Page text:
Marie Zaccagnini has always loved making jewelry, but, like many artists, had a hard time selling enough to make it her full-time job.
That changed this summer with the opening of Newbury Handmade Market, a co-op-style brick-and-mortar storefront comprising some 20 Etsy artisans on one of Boston’s most prestigious shopping streets.
“It’s pretty much changed our life,” said Zaccagnini, who co-owns Freyja Jewels, with partner Kate Pride. “We had a really hard time struggling with our business. Now this is what I do full time.”
The 301 Newbury St. outpost was born after three successful pop-up shops in the space (the first for three weeks in 2013, again for nine weeks last summer and finally four weeks last winter) to gauge customers’ enthusiasm. The concept is a shrewd marriage of Etsy cachet and Back Bay pedigree arranged by Lara Gordon, a science teacher turned jewelry designer who started her own line, Rocked Jewelry, on Etsy and started selling outside the Snowden International School on Dartmouth Street three years ago.
“[Sometimes] I’d be out there five hours and bring home four figures,” said Gordon, a Brandeis University graduate.
While street vending, Gordon befriended some other artists including Shadan Safavi, a jeweler who sells her hand-knotted pieces at Newbury Handmade Market with her husband, Amir Zoka.
“The market is a place to talk about my pieces — there is life and history behind them,” said Safavi, who finds beads for her Shadan Design pieces at markets and bazaars in Europe and the Middle East. “People who come start knowing us and they come back with their friends.”
Safavi’s jewels are displayed toward the back of the market. Along the walls are other mini showrooms featuring soaps and candles from Urban Kitchen Handmade in Allston, beard oil and mustache wax from The Little Hop Shop in Cambridge, and infinity scarves made from vintage belts from BXB by Jenny Buxton, who hails from Northfield. Some of the artists work other jobs such as jeweler Ann Kabza, a registered nurse from Jamaica Plain, and Bob Brown, a lawyer, who makes glass animals including signature bulbous chickens. Shoppers can spend as little as $3.50 on lip balm and upward of $3,900 for a piece of jewelry.
“I’m currently not at full capacity,” said Gordon, who supplements the local talent with Etsy artists from around the globe.
Gordon said she gets a reduced rent from the landlord, paying in the four-figure range for the 1,400-square-foot space. Newbury Handmade’s regular artists pay $1,400 for a 3-foot by 4-foot space.
“I love selling for others,” said Safavi. “I like to see how people merchandise their displays, and see the materials they have. It all helps it sell better.”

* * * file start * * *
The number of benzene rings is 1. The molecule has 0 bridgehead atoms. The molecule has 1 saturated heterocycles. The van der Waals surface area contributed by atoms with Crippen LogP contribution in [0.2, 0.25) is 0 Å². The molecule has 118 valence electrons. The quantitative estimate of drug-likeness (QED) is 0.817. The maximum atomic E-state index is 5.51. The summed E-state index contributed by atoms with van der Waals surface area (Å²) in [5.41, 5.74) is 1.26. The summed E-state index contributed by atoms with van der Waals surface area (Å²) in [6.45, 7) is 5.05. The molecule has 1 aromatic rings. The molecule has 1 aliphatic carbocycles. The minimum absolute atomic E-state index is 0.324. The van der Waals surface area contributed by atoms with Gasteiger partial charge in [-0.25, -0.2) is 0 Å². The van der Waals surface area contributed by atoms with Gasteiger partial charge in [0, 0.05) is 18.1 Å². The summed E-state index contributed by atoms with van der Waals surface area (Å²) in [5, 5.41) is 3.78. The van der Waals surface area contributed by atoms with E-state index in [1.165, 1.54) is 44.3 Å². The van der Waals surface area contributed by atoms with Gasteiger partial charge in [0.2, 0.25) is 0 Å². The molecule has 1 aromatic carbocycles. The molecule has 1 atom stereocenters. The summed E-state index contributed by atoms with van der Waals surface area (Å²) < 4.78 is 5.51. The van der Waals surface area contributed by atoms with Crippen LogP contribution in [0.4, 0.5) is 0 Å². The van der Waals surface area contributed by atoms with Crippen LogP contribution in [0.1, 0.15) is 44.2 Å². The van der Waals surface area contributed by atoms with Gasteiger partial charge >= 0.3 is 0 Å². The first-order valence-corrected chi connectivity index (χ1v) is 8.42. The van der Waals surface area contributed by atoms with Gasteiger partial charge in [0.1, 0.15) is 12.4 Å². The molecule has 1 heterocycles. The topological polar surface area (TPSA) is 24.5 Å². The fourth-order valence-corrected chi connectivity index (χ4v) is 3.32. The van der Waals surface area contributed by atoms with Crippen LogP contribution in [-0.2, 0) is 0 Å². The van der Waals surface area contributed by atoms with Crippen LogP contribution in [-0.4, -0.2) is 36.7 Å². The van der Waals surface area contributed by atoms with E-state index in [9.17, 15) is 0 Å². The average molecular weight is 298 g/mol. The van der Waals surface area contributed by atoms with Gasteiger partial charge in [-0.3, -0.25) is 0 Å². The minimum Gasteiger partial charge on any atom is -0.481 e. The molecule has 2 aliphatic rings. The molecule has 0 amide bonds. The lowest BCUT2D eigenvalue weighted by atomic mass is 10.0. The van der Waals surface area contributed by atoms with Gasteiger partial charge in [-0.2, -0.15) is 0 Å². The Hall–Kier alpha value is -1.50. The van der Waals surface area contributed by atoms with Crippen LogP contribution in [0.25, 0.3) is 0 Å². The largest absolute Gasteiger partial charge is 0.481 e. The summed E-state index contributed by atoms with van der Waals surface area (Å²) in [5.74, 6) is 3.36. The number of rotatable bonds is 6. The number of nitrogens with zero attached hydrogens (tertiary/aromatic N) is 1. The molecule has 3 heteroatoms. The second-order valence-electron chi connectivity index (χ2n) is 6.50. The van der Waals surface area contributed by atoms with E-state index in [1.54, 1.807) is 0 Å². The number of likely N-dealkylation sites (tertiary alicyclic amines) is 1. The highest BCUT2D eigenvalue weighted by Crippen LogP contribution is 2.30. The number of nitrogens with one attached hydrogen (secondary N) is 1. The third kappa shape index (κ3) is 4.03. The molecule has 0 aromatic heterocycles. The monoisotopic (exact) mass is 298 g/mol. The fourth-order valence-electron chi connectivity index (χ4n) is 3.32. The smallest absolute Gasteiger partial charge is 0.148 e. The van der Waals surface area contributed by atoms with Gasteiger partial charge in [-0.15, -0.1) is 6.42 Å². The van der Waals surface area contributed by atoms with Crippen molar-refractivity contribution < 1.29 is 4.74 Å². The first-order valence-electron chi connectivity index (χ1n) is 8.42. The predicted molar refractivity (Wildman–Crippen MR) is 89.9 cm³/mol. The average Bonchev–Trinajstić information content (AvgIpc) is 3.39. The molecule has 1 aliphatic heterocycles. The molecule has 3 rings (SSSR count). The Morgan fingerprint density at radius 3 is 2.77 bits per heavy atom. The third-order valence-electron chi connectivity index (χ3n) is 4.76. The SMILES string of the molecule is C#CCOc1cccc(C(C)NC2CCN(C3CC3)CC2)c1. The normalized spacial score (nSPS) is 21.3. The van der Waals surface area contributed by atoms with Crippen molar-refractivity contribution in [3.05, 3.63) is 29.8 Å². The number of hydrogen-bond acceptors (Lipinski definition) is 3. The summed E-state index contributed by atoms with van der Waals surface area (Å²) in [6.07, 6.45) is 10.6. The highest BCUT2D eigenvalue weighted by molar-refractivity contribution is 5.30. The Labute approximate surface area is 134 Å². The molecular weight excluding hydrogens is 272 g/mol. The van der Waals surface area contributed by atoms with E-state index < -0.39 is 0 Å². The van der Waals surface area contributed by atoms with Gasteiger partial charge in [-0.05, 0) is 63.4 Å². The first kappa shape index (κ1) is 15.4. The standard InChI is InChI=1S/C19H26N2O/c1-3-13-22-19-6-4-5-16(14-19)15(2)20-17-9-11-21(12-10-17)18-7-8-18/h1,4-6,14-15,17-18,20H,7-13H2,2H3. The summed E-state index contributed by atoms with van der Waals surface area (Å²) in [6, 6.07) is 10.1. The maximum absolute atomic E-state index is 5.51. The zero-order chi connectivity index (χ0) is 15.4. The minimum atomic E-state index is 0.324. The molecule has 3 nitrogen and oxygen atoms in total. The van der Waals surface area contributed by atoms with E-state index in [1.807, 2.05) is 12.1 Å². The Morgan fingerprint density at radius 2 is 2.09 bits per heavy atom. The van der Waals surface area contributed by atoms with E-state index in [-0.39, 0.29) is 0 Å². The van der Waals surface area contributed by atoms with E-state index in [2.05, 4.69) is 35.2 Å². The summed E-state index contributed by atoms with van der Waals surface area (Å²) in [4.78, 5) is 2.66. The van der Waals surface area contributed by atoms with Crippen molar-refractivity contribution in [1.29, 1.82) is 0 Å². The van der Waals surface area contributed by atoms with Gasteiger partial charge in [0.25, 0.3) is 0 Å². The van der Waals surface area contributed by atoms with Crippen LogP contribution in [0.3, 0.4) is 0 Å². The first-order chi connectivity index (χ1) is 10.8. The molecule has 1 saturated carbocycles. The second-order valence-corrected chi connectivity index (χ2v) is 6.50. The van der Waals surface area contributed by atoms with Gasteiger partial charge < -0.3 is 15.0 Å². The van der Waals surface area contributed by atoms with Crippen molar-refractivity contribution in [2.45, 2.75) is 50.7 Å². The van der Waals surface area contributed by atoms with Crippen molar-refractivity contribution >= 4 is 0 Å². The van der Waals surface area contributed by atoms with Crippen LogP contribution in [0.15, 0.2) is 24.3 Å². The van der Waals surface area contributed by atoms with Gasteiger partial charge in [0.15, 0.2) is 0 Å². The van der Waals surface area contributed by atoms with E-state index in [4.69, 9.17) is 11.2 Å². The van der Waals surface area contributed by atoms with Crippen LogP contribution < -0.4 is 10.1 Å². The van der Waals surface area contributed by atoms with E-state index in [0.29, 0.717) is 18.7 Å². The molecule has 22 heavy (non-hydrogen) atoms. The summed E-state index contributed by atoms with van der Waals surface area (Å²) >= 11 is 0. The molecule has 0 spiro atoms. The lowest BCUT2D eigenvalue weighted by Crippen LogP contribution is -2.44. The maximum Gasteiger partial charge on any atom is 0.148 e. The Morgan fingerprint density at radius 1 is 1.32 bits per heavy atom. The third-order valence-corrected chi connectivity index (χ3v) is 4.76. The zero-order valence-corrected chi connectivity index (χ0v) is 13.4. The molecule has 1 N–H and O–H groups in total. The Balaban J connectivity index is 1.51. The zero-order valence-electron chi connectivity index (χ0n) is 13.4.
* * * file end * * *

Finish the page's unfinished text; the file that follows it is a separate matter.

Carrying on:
For its part, Etsy has sent support in the form of flags that hang outside the market as well as Etsy branded notepads and buttons, but the 10-year-old company (with its 1.4 million sellers and $1.93 billion in gross sales last year) is not actively involved, Gordon said.
“They should,” she suggested. “It’d be good to increase their presence.”
But Zaccagnini said it’s the storefront that’s raised the profile of her jewelry line more than the online marketplace.
“People are finding us that never would have found us. We don’t have to do a lot of [trade] shows,” she said. “Here we’ve gotten a lot of custom orders, engagement orders, people asking for more unique pieces.”
Safavi’s customer base has also grown, and she said the retail chemistry with the other artisans adds to the energy in the store.
“All the people that work here, we have a really good time, and we help each other so much. There’s so much sharing,” she said.
Beyond its cooperative sensibility, Newbury Handmade is a welcome neighborhood tenant for customers who want small independent businesses and startups to share the street with big designer brands such as Dolce & Gabbana and Tiffany. Tom Brennan, vice president at C. Talanian Realty, said monthly rents range from $5,000-$6,000 on the block between Gloucester and Hereford streets, compared with the $70,000-$80,000 the first block of Newbury commands.
“I have people calling from all over the world to see what’s available,” said Brennan.
The glamour of the street draws customers year-round. During the summer months, tourists swarm the cobblestone sidewalks. In the cool weather, locals keep the retail scene humming through the holidays.
Kit Hickey, cofounder of Ministry of Supply, a Boston-based performance menswear company, said having a physical location, at 299 Newbury St., has enhanced the apparel brand’s business.
“It was kind of amazing. We can watch how [customers] shop, what they think about when buying clothes,” she said, adding there’s a “halo effect of being on Newbury.”
“Once we opened, we saw our online sales in Boston increase. People saw the store on Newbury and the next time they saw an online ad, we were top of mind.”Jill Radsken can be reached at firstname.lastname@example.org.